The land which is known all over the globe for its cultural and religious diversity, India, observes festivals throughout the year. People belonging to different religions celebrate different festivals. However, some festivals have become pan-religious and are celebrated by all the sects in the society. The rich cultural heritage of India can be proven by the diverse religious festivals that are celebrated. Owing to this dense cultural identity of India, we hereby bring to you the top 10 festivals that are celebrated in India:
10. Ganesh Chaturthi
Another important religious festival for the Hindus, this festival is primarily celebrated in the Western and Southern parts of India whereby Lord Ganesh, one of the Gods of Hinduism, is worshiped. The festival is actually called Vinayaka Chaturthi which means, Festival of Ganesh. The festival is a 10-day long celebration which begins on Shukla Chaturthi, usually falling in between Mid-August and September and ends on Anant Chaturdashi. Legend has it that, Lord Ganesh was created by Lord Shiva and Goddess Parvati on the request of Devas as Obstacle-Creator in the path of demons and Obstacle-Averter in the path of Devas. This went on to give him a name of Vighnakartaa and Vighnahartaa respectively. Ganesh Chaturthi celebration begins with installation of idols of Lord Ganesh in temples. Various sweets are then offered to the almighty and prayers offered for the 10 days of celebration. After a set number of days, the installed idol is then taken and drowned into a river or a lake.
Baisakhi or vaisakhi is celebrated by Sikhs and some sects of Hindus too. This harvest festival is celebrated especially in Punjab region by the Sikh community. For Sikhs, this festival celebrates for the new harvest and also the birth of Khalsa. Baisakhi is generally celebrated either on 13th or 14th April. People usually go to Amritsar to visit The Golden Temple. The folk dance of ‘bhangra’ is also performed by the people as a marker of their joy and happiness.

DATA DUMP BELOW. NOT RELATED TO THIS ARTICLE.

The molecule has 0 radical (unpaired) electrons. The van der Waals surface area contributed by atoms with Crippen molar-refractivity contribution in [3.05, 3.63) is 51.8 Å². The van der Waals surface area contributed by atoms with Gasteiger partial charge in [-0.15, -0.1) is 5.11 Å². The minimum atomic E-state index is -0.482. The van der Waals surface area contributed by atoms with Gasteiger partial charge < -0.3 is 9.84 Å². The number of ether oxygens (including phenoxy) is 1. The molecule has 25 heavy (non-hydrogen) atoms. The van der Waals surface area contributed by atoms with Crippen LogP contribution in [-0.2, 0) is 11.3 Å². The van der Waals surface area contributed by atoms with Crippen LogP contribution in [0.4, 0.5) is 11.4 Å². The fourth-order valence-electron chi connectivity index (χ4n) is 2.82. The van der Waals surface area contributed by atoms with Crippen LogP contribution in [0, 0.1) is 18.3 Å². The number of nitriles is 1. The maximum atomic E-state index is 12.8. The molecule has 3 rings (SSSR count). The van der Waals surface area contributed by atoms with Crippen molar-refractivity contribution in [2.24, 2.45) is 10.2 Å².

Holi, also known as the festival of colors, is celebrated as per Hindu calendar on the Purnima i.e. Full Moon of the Phalgun season. The survival of a holy figure in Indian mythology, Prahlad and burning of Holika, is celebrated as Holi. Among the Hindus, Holi is also celebrated to bid farewell to winter season. People celebrate Holi by playing with colors and water with family and friends. This festival brings in colorful joy and a new refreshing sense.
7. Raksha bandhan
As the name suggests, Raksha Bandhan means, The Bond of Protection. This festival marks the celebration of the bond between a brother and sister. Observed by Hindus, Jains and Sikhs, this festival is celebrated widely across the country. This day is marked by a ritual of tying a sacred thread onto the wrists of the brothers by the sisters, asking them for the promise of protecting them throughout their lives. This is a symbolic gesture of the strong bond between a brother and sister.
Being one of the major festivals of India, Dussehra meaning ten, refers to Lord Rama’s victory over evil lord Ravana. The festival is symbolic of victory of good over evil. Ramleela, the portrayal of Rama’s story is staged at nights for ten days before the festival. On tenth day, the actor impersonating Rama throws fiery arrows on the effigies of Ravana, Kumbhkarna and Meghnath. All are then set on fire and people celebrate by buying sweets and gifts for each other. It is also celebrated in certain cultures as Goddess Durga’s victory over the Demon Mahisasur which is popularly known as Durga Puja. People get together in a carnival to rejoice the victory of Good over Evil.